The quantity of fuel injected into the cylinders 103 is determined by the controller 104 to be consistent with a mass of air that is drawn in to the cylinders 103 during intake strokes. Typically, the controller 104 determines the mass of air and fuel to produce a stoichiometric mixture for combustion. The mass of air drawn into the cylinders 103 depends on the position of the throttle valve 214, the timing of the opening and closing of the intake valves 200 and the height to which they are lifted during opening. During normal operation of the engine 101 , it draws air into its cylinders 103 during their intake strokes, and restrictions on air flow into the intake manifold 215, such as the throttle valve 214, cause a reduction in air pressure in the intake manifold 215. However, the reduced pressure in the intake manifold 215 is accounted for by the controller 104 when it determines the mass of air that is drawn into the cylinders 103.

During normal operation of the engine 101 , the controller 104 may receive a signal requiring that no combustion torque should be produced by the engine 101 , i.e. indicating that fuel provided to the engine 101 is to be stopped or cut. If the engine 101 is running, and a signal is received indicating that fuel provided to the engine 101 is to be stopped, the controller 104 co-ordinates stopping of fuel supply to the engine 101 and stopping of ignition of the air-fuel mixture so that the engine 101 stops producing combustion torque. In addition, as will be described in further detail below, the controller 104 also co-ordinates closing of the throttle valve 214 and co-ordinates opening and closing of the valve actuation means 206 to cause only a relatively small mass of air to be drawn into the cylinders 103 from the intake manifold 215 during intake strokes. To achieve this, in the present embodiment, the controller 104 causes the valve actuation means 206 to open the intake valves 200 with a relatively small lift and for a relatively short period of time. In alternative embodiments, the controller 104 may cause the valve actuation means 206 to open the intake valves 200 with a relatively small lift or alternatively for a relatively short period of time, so that only a relatively small mass of air is drawn into the cylinders 103 from the intake manifold 215 during intake strokes.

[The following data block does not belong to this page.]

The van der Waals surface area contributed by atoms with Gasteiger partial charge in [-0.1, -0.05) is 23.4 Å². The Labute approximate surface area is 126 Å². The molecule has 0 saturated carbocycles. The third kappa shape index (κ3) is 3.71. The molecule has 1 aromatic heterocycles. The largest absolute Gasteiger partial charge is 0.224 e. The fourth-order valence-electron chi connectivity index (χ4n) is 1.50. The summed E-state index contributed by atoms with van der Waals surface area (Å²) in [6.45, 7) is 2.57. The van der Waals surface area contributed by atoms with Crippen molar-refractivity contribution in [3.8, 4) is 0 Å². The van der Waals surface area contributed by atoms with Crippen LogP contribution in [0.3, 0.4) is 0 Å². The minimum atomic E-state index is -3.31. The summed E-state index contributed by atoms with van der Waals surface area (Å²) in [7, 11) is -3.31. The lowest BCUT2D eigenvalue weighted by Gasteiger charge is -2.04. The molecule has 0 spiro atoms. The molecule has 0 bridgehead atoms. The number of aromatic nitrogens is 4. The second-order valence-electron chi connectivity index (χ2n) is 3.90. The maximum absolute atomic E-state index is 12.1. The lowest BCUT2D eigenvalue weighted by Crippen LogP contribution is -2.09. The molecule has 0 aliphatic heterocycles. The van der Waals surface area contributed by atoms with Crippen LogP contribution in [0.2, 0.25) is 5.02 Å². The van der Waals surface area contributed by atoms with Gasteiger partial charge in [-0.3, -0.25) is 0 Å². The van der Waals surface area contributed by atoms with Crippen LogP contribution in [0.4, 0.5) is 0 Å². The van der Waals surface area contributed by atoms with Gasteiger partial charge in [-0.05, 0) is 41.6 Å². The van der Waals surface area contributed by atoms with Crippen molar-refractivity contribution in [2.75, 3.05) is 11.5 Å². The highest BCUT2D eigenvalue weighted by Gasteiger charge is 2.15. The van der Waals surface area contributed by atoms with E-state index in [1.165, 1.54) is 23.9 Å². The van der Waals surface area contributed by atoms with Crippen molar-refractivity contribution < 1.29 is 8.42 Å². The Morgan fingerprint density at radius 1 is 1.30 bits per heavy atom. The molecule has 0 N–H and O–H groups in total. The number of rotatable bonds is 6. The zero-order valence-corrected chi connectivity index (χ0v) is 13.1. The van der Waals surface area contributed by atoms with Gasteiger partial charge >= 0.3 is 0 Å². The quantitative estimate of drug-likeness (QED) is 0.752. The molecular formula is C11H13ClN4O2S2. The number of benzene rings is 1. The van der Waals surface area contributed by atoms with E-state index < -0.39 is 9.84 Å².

In the present embodiment, the controller 104 is configured to stop and start the engine 101 in accordance with requirements for combustion torque to be produced by the engine 101. Thus, a fuel cut signal (otherwise known as a signal that fuel supply is to be stopped) received at the controller 104 could be received from the starting system 106 which has received a user input indicating that the engine 101 is to be switched off. Alternatively, the fuel cut signal may be received from the accelerator pedal sensor 108 indicating that the user has released the accelerator pedal 105 and no torque is required to be produced by the engine 101 , or the fuel cut signal may be received by the controller 104 from the brake system 202, which has received a user input at the brake pedal 107 requesting that the vehicle 100 is to slow down.

Similarly, when the engine 101 is not producing combustion torque, the controller 104 is configured to cause reinstatement of fuel supply to the engine 101 in dependence on receiving a request signal indicating that positive engine torque is required. For example, the request signal may be generated by the accelerator pedal sensor 108, following a period in which the engine 101 has not been running at all, or at a time when the engine 101 is still turning over due to momentum after it has previously generated combustion torque.